Impacts of cigarette-butt pollution on human, animal, vegetal and environmental health: A systematic review
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Department of Cardiology, University Hospital Ambroise Paré, Publique des Hôpitaux de Paris, Boulogne-Billancourt, France
Centre de recherche en Epidémiologie et Santé des Populations, University Paris Saclay, Villejuif, France
Faculty of Medicine, University of Montenegro, Podgorica, Montenegro
Clinical Center of Montenegro, Oncology Institute, Podgorica, Montenegro
Department of Oncology, Centre Clinique de la Porte de Saint-Cloud American Hospital, Boulogne-Billancourt, France
Quality and Risk Gestion Direction, University Hospital Necker-Enfants Malades, Publique des Hôpitaux de Paris, Paris, France
Paris Sorbonne University, Paris, France
Alliance Contre le Tabac, Paris, France
Department of Epidemiology and Public Health, University Hospital Raymond Poincaré, Assistance Publique des Hôpitaux de Paris, Garches, France
Publication date: 2020-10-22
Tob. Prev. Cessation 2020;6(Supplement):A92
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Worldwide, 5000 billion cigarette butts, containing more than 4000 toxic chemicals, are estimated to be each year littered. If the deleterious health impacts of smoking are well known, the roles of cigarette butts require clarification. Indeed, this pollution could have repercussions on health and the environment.

We aimed to review all main impacts of cigarette-butt pollution on human, animal, vegetal and environmental health.

All electronic databases (from 1948 to March 2020) were searched with a combination of keywords related to cigarette butts and to human, animal, vegetal or environmental health.
Two independent reviewers selected studies of any design and in any language, using original data and investigating the associations between cigarette butts and human, animal, vegetal or environmental health. The selection was performed from abstracts and titles and pursued by reviewing and extracting data from the full text of potentially eligible studies.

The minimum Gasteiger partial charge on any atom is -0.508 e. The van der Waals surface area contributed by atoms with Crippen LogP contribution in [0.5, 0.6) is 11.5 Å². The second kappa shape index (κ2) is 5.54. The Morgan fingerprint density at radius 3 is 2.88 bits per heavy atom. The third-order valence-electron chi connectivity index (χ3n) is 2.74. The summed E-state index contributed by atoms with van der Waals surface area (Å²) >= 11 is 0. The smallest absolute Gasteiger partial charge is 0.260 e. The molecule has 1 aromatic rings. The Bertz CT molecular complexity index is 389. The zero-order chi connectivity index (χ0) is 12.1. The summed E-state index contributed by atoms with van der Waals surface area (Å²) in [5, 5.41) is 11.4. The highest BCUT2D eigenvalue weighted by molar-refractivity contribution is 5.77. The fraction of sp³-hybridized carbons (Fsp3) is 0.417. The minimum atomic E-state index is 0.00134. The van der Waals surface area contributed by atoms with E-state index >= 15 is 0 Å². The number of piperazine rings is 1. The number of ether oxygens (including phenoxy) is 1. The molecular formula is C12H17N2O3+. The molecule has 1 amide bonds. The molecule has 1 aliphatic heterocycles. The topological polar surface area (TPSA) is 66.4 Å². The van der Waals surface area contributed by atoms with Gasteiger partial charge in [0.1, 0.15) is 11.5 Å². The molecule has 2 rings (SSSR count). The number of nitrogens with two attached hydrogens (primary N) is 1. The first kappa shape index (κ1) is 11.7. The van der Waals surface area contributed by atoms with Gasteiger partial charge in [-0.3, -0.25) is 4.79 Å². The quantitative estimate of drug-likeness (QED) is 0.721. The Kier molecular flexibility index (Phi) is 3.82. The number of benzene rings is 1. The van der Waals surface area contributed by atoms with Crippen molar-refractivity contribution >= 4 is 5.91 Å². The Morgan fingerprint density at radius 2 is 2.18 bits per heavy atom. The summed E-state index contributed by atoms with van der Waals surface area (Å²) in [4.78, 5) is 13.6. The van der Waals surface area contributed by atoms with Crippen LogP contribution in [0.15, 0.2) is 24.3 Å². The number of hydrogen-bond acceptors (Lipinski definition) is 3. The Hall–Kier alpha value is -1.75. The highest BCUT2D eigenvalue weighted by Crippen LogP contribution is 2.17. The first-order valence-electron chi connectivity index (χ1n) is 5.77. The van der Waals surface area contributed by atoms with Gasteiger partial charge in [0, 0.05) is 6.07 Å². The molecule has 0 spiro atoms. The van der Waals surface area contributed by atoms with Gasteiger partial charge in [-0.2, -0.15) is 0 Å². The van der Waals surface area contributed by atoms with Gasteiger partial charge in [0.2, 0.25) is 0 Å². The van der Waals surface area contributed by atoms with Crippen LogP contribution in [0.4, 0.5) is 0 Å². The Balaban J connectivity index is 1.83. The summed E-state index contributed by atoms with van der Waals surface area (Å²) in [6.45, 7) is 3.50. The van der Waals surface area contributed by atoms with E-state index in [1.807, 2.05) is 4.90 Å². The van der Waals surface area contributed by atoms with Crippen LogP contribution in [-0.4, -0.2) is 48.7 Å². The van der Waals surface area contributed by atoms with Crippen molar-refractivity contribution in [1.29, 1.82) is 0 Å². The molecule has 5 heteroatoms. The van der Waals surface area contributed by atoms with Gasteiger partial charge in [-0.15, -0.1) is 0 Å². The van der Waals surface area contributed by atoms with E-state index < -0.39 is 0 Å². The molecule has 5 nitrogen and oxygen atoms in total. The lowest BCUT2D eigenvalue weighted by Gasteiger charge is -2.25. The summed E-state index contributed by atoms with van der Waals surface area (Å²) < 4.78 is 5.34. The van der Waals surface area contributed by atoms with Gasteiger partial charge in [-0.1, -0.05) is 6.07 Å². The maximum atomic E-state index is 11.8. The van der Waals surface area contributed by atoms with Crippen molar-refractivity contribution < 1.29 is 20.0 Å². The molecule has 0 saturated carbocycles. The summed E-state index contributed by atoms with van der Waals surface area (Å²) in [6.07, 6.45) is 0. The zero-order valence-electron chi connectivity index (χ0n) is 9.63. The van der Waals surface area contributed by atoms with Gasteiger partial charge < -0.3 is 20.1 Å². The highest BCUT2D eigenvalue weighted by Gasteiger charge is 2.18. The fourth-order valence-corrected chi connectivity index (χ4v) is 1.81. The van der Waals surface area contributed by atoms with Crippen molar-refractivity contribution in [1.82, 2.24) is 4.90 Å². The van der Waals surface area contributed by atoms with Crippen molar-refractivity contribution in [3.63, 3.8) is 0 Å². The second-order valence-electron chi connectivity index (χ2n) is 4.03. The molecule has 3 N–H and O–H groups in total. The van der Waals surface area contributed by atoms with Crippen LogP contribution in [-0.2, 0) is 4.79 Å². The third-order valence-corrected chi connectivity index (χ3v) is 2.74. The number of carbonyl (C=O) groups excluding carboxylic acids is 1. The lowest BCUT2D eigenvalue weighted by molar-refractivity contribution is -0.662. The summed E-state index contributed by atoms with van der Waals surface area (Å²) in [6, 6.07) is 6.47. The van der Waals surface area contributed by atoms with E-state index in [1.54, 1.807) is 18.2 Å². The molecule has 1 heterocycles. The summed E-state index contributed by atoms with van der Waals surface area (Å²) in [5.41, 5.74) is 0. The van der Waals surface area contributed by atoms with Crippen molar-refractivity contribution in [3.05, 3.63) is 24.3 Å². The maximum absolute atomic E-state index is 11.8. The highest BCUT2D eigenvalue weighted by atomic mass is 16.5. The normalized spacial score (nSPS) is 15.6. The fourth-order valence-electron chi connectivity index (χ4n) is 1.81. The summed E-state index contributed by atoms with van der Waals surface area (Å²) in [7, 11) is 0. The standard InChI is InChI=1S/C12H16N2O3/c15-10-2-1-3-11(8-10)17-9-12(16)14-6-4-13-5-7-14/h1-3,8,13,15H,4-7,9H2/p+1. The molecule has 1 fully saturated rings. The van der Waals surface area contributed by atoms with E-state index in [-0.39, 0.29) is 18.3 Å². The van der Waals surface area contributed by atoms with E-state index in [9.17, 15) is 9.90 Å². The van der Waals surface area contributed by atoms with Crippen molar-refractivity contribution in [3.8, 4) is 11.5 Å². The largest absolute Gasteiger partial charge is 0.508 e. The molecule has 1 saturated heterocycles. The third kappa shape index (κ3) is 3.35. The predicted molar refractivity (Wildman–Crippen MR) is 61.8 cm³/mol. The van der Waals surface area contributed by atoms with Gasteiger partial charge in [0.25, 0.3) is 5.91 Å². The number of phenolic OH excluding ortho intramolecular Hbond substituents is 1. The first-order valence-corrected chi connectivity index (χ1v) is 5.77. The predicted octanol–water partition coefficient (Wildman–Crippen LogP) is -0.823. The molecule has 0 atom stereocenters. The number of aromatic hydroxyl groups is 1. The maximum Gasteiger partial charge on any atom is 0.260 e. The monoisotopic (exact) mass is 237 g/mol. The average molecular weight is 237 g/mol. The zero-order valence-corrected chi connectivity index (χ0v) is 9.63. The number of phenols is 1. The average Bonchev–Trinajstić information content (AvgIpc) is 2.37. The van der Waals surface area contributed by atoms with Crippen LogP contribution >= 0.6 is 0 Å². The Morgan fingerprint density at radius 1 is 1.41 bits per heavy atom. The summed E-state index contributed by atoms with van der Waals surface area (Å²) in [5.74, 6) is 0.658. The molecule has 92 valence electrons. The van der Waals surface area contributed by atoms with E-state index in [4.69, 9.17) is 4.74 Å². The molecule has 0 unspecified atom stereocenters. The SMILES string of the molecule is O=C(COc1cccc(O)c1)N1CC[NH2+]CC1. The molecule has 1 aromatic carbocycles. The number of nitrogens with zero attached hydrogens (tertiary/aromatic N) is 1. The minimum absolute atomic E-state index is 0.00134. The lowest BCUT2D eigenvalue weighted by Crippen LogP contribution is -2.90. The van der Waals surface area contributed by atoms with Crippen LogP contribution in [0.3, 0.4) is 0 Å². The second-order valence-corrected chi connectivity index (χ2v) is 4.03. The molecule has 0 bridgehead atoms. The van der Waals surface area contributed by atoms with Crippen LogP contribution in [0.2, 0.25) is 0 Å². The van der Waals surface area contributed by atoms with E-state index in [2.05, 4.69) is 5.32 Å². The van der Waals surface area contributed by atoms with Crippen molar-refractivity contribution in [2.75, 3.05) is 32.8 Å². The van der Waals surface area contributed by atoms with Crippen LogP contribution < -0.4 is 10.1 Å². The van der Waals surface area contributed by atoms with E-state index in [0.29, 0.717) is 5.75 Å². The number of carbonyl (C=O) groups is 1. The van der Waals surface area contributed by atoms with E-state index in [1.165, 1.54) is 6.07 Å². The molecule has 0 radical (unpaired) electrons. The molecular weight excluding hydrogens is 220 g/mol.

After a detailed screening of 98 entire studies, 63 studies were identified. In some studies, nicotine poisoning or occlusive syndrome were described in young children and domestic animals. Other studies showed also river, ocean or coastal pollution by metals, polycyclic aromatic hydrocarbons or nanoparticles with toxicities on animals and plants, impacting the entire food chain down to humans. A few studies highlighted toxicity on species resistant to traditional insecticides (malaria vectors) and indicated that even rats were avoiding areas polluted by cigarette butts. Finally, the majority of studies reported pollution on all continents, either in urban or coastal regions, while cigarettes butts are not quickly biodegradable.

Deleterious impacts of cigarette butts on human, animal, vegetal and environmental health are beginning to be described in the literature. The ubiquitous and growing nature of this pollution must raise concern among the civil societies and government in order to intensify the fight against smoking.

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